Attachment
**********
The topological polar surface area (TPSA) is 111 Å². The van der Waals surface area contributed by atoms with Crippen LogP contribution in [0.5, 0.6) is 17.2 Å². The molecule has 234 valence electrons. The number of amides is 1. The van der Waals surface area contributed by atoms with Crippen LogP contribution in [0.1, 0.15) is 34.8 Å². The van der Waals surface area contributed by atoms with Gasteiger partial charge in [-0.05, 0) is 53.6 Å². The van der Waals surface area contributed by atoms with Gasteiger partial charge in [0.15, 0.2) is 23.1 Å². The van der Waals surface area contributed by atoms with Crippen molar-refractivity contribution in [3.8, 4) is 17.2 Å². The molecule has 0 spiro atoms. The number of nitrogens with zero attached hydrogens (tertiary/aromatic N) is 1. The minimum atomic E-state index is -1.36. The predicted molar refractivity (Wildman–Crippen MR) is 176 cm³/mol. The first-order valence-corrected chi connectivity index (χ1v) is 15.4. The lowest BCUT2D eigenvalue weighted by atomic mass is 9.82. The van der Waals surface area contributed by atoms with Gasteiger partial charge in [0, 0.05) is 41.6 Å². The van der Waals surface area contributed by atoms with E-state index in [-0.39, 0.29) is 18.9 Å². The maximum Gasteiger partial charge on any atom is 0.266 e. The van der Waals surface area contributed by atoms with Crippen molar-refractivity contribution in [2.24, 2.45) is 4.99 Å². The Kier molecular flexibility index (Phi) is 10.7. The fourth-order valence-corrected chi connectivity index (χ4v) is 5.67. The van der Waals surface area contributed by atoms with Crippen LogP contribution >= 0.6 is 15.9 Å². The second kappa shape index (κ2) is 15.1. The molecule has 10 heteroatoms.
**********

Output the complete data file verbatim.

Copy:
The topological polar surface area (TPSA) is 111 Å². The van der Waals surface area contributed by atoms with Crippen LogP contribution in [0.5, 0.6) is 17.2 Å². The molecule has 234 valence electrons. The number of amides is 1. The van der Waals surface area contributed by atoms with Crippen LogP contribution in [0.1, 0.15) is 34.8 Å². The van der Waals surface area contributed by atoms with Gasteiger partial charge in [-0.05, 0) is 53.6 Å². The van der Waals surface area contributed by atoms with Gasteiger partial charge in [0.15, 0.2) is 23.1 Å². The van der Waals surface area contributed by atoms with Crippen molar-refractivity contribution in [3.8, 4) is 17.2 Å². The molecule has 0 spiro atoms. The number of nitrogens with zero attached hydrogens (tertiary/aromatic N) is 1. The minimum atomic E-state index is -1.36. The predicted molar refractivity (Wildman–Crippen MR) is 176 cm³/mol. The first-order valence-corrected chi connectivity index (χ1v) is 15.4. The lowest BCUT2D eigenvalue weighted by atomic mass is 9.82. The van der Waals surface area contributed by atoms with Gasteiger partial charge in [0, 0.05) is 41.6 Å². The van der Waals surface area contributed by atoms with E-state index in [-0.39, 0.29) is 18.9 Å². The maximum Gasteiger partial charge on any atom is 0.266 e. The van der Waals surface area contributed by atoms with Crippen molar-refractivity contribution in [2.24, 2.45) is 4.99 Å². The Kier molecular flexibility index (Phi) is 10.7. The fourth-order valence-corrected chi connectivity index (χ4v) is 5.67. The van der Waals surface area contributed by atoms with Crippen LogP contribution >= 0.6 is 15.9 Å². The second kappa shape index (κ2) is 15.1. The molecule has 10 heteroatoms.